Plus, what you should do first
Apple introduced APFS (Apple File System) in macOS 10.12.4 Sierra and fully implemented it as the default file system with macOS 10.13 High Sierra. Compared to the older HFS+ (or Mac OS Extended) file system, APFS provides critical advantages for solid-state drives in particular.
For example, APFS sports incredibly fast copy/write speeds manages storage efficiently, and is less susceptible to data corruption. If you want to know more, here’s our in-depth take on APFS versus Mac OS Extended.
If you want to format or convert a drive or partition with the APFS file system, the following instructions should help you.
Before You Start Converting
If you bought a Mac with macOS 10.13 High Sierra or later preinstalled, the internal storage uses the APFS file system by default. If you upgrade from macOS 10.12 Sierra to a newer version, the conversion will automatically take place.
But if you still have a drive or partition (internal or external) in HFS+ or a different format (such as exFAT), you can convert it to APFS using the Disk Utility app in macOS.
APFS is geared toward solid-state drives, but you can convert or format both fusion and mechanical hard drives without issues. However, if you plan on using an external drive with an older Mac running macOS 10.11 Capitan or earlier, converting or formatting the drive will make it unreadable.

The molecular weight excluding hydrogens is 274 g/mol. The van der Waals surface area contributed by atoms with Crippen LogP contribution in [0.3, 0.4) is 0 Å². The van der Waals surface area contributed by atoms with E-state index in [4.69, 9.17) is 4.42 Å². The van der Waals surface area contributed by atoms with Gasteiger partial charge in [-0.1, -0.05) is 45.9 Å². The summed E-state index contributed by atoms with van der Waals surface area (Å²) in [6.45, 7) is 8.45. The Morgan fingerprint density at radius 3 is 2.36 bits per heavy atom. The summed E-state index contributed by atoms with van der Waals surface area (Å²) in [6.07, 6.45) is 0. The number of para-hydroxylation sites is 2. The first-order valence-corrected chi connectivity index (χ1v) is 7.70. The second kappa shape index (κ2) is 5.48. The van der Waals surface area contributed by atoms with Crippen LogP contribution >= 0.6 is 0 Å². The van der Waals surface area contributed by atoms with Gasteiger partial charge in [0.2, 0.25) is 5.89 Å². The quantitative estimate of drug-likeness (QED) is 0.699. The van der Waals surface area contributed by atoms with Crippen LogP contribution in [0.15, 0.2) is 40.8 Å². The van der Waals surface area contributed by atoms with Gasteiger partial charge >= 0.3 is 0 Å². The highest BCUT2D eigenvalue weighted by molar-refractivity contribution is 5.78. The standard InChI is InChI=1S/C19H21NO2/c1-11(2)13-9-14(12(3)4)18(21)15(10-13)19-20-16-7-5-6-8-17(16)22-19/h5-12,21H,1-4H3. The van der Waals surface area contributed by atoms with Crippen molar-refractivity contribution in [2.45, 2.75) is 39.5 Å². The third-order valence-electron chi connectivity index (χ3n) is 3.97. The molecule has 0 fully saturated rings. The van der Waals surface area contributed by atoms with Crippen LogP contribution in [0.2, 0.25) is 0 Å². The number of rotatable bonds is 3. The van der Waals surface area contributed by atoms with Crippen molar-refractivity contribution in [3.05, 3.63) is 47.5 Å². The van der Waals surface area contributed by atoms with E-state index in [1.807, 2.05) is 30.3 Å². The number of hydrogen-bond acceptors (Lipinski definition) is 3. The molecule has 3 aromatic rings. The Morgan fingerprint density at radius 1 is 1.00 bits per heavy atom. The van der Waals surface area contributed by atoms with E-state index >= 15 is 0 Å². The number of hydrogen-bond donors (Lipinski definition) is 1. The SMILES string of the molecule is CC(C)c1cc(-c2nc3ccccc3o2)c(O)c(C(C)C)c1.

Disk Utility supports the following APFS formatting options:
- APFS (Encrypted)
- APFS (Case Sensitive)
- APFS (Case Sensitive, Encrypted)
While erasing a drive or partition, selecting APFS should suffice. Don’t get too caught up in the other options unless you prefer an encrypted or case-sensitive file system. Depending on the existing file system and partition scheme, you may also be able to convert a drive or partition to APFS without losing any formatting.
Important: Time Machine supports APFS starting macOS Big Sur. But if you have an older Time Machine drive in the HFS+ format, you can’t convert it to APFS without losing data. It’s a good idea to stick with the older file system unless you set up a new Time Machine drive.
Convert Drives and Partitions to APFS (Non-Destructive)
With the GUID Partition Map, you can non-destructively convert an HFS+ drive or partition (except for older Time Machine drives). That allows you to preserve any existing data.
1. Open the Launchpad and select Other > Disk Utility to open Disk Utility.
2. Set the Disk Utility’s sidebar to Show All Devices.
3. Control-click a partition within the drive and pick the Convert to APFS option.
4. Select Convert.
5. Wait until Disk Utility finishes converting the partition. Then, select Done.
The partition will show up as a volume within an APFS container. You can add multiple volumes to the container (you’ll learn about that further below).
If the drive contains additional partitions you want to convert, repeat steps 3–5.
Format a Partition or Drive to APFS (Destructive)